Adjunct Treatment of Recalcitrant Hand Plaques in Nephrogenic Systemic Fibrosis After Imatinib Therapy

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James Foshee
Thomas Griffin
Kristin Cam
Michael Rivlin
Matthew Keller


nephrogenic systemic fibrosis, imatinib, corticosteroids, treatment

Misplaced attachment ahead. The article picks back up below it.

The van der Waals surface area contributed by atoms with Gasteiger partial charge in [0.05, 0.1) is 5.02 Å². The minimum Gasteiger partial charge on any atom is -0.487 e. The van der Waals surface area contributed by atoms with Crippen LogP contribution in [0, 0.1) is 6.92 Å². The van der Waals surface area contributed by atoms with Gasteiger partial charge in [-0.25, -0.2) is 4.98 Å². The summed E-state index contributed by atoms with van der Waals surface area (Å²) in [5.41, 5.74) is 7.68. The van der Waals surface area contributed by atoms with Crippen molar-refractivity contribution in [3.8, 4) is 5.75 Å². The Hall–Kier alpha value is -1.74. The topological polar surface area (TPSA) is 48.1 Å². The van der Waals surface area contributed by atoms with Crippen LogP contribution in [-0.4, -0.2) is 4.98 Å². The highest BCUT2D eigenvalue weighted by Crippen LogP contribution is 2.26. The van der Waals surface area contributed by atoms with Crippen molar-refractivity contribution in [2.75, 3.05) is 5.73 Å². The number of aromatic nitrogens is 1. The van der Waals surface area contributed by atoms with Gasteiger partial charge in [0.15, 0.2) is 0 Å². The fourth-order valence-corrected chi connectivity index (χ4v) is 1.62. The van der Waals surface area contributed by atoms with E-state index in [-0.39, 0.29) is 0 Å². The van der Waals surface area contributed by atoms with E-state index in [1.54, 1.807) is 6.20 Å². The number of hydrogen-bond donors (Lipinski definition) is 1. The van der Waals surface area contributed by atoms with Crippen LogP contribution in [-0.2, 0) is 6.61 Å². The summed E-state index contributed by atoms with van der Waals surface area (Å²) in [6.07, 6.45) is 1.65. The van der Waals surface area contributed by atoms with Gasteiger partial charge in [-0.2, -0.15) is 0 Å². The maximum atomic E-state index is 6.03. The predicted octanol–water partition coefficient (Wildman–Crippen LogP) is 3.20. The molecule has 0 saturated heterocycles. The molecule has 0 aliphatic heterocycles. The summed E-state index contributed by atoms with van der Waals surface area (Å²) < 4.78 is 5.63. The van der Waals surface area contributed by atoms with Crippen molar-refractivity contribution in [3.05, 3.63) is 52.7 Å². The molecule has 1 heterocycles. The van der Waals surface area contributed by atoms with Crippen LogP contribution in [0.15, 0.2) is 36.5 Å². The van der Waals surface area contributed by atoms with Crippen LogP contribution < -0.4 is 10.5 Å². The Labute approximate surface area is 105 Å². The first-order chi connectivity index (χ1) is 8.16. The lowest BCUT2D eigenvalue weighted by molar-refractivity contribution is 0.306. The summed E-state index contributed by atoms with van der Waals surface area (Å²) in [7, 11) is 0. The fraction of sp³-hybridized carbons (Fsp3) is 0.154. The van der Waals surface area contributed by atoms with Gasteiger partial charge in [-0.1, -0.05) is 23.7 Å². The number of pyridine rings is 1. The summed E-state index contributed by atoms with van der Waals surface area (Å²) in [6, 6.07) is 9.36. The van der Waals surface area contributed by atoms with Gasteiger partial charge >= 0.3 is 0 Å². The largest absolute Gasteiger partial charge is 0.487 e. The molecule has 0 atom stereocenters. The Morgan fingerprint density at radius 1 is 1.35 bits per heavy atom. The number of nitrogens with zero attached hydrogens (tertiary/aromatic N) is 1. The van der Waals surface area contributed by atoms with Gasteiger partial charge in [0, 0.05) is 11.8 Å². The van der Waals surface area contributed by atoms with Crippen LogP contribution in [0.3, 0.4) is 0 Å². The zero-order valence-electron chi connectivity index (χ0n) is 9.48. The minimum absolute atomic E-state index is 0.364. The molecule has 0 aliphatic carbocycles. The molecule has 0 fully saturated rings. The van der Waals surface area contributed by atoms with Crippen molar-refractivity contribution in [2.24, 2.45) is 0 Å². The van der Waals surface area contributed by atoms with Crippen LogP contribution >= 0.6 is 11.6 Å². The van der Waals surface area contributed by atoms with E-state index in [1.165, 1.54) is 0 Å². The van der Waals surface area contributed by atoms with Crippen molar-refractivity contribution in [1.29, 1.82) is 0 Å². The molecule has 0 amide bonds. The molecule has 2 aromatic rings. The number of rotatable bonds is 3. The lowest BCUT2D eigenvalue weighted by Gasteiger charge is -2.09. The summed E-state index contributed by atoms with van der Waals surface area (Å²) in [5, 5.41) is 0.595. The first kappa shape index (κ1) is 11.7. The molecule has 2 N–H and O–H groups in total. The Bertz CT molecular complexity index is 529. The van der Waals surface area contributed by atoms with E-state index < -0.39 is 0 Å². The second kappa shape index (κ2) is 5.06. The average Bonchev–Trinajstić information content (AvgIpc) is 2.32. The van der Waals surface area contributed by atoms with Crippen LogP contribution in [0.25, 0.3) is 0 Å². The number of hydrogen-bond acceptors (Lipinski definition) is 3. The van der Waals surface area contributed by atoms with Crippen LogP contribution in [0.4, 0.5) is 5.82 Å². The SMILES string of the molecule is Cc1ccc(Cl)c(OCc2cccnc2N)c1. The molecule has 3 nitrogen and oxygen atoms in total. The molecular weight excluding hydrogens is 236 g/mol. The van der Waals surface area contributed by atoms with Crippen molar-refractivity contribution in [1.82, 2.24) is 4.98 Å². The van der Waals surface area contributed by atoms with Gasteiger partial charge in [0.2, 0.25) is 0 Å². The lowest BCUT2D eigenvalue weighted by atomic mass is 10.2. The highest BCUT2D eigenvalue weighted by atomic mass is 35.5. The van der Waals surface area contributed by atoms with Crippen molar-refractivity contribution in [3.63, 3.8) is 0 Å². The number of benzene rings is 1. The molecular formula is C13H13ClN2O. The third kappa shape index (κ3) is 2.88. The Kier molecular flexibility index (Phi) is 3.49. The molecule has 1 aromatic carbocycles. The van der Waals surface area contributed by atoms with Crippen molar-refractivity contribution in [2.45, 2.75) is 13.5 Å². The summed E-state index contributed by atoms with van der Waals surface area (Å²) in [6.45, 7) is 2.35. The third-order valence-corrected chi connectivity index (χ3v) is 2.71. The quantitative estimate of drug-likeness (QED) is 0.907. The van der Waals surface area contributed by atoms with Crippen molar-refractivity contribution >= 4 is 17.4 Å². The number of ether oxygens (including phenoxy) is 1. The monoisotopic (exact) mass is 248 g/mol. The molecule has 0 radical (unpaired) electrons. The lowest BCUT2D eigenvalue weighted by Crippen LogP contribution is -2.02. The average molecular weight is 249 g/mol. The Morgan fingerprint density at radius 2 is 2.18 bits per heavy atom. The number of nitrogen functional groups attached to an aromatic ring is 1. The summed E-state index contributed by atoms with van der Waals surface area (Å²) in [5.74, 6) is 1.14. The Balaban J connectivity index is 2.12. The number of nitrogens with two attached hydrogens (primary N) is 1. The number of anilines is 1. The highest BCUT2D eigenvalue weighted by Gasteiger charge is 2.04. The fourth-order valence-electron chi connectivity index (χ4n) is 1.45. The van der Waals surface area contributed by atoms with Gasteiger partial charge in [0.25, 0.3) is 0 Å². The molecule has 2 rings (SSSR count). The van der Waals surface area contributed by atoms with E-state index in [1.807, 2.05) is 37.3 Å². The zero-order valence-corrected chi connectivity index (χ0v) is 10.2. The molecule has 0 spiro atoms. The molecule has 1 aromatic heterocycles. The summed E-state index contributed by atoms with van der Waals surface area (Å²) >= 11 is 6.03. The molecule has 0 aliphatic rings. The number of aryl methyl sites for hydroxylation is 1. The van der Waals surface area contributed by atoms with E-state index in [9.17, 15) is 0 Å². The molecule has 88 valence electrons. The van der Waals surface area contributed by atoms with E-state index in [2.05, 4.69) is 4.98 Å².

Nephrogenic systemic fibrosis (NSF) is a sclerotic disorder presenting with painful indurated plaques and skin thickening involving the trunk and extremities, which can lead to tethering and joint contractures.  NSF most commonly affects patients with renal insufficiency who have been exposed to gadolinium. We present a case of NSF involving the bilateral hands, knees, and lower extremities developing over 10 years after gadolinium exposure.  Initial improvement was noted in the lower extremities after initiation of imatinib mesylate therapy, but recalcitrant, thickened hand plaques caused persistent pain and functional limitation. Adjunct intralesional corticosteroid injections produced durable softening of the recalcitrant lesions with considerable functional improvement in hand mobility. Based on our experience, intralesional corticosteroid injections appear to be an effective adjunct treatment in patients with incomplete response to anti-fibrotic therapies.


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